Anonymous said...

Both PCC and PDC has worked excellently for me so far - just use Celite in the reaction on a gram for gram basis, It'll absorb the black shit and in my case case didn't co-elute.

Anonymous said...

the celite thing also worked well for me.

Jimbo said...

Nice article.

In my experience with PDC, reaction can be enhanced via the inclusion of 3A molecular sieves (JCS, 1980, 561). Further to this, PDC can be used catalytically (10mol%) with bis(trimethylsilyl)peroxide (Tet lett., 1983, 24, 2185).

Jimbo said...

If you have divergent pathways emerging as a consequence of using NMO, oxygen can be used instead and there are several papers out there from Ley and others.

In another interesting paper by Ley, polymer supported TPAP is used catalytically (10ml%) and purification naturally becomes very simple. The oxidant in this case oxygen (Synthesis 1998, 977). Unfortunately, the material is not commercially available.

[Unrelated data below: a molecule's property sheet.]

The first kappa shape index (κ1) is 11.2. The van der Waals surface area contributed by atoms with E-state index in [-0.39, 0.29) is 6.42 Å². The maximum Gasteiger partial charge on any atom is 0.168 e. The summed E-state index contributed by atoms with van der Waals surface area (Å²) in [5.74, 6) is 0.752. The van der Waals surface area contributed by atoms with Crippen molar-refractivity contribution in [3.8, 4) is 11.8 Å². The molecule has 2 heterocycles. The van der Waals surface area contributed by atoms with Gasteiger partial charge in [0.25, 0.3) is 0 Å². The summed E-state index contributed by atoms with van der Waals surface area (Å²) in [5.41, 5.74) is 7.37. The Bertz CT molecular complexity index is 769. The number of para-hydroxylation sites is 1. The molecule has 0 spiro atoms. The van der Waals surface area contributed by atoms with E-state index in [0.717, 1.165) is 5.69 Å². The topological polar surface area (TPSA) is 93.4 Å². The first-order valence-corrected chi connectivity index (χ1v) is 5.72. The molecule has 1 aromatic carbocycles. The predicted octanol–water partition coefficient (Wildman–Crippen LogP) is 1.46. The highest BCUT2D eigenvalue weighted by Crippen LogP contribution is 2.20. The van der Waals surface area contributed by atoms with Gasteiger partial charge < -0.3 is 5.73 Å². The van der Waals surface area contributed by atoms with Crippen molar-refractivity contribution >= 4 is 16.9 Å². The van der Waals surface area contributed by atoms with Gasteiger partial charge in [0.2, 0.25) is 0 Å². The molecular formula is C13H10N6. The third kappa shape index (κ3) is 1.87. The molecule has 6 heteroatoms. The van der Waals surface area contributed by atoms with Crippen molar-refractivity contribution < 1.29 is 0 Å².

OrganicOverdose said...

Thanks for the post D and the comments everyone. I am going to use PDC today after several weeks of putting it off due to damn Erin Brockovich. I have read a lot of information on PDC/PCC regarding using sieves and Celite. A nice book by Gabriel Tojo called Oxidation of alcohols to aldehydes & ketones has everything you might need in these cases. Google books lets you read it for free for a little while.

mohan said...

In addition to all this I would like to bring SO3.Py complex in combination with DIPEA works really well for oxidation. I had terrible time doing oxidation for one of the dithiane conatining alcohol. I used Swern protocol, IBX, Dess-Martin periodinane and even TPAP. I always used to get bad yield and sometimes product used to decompose during work-up.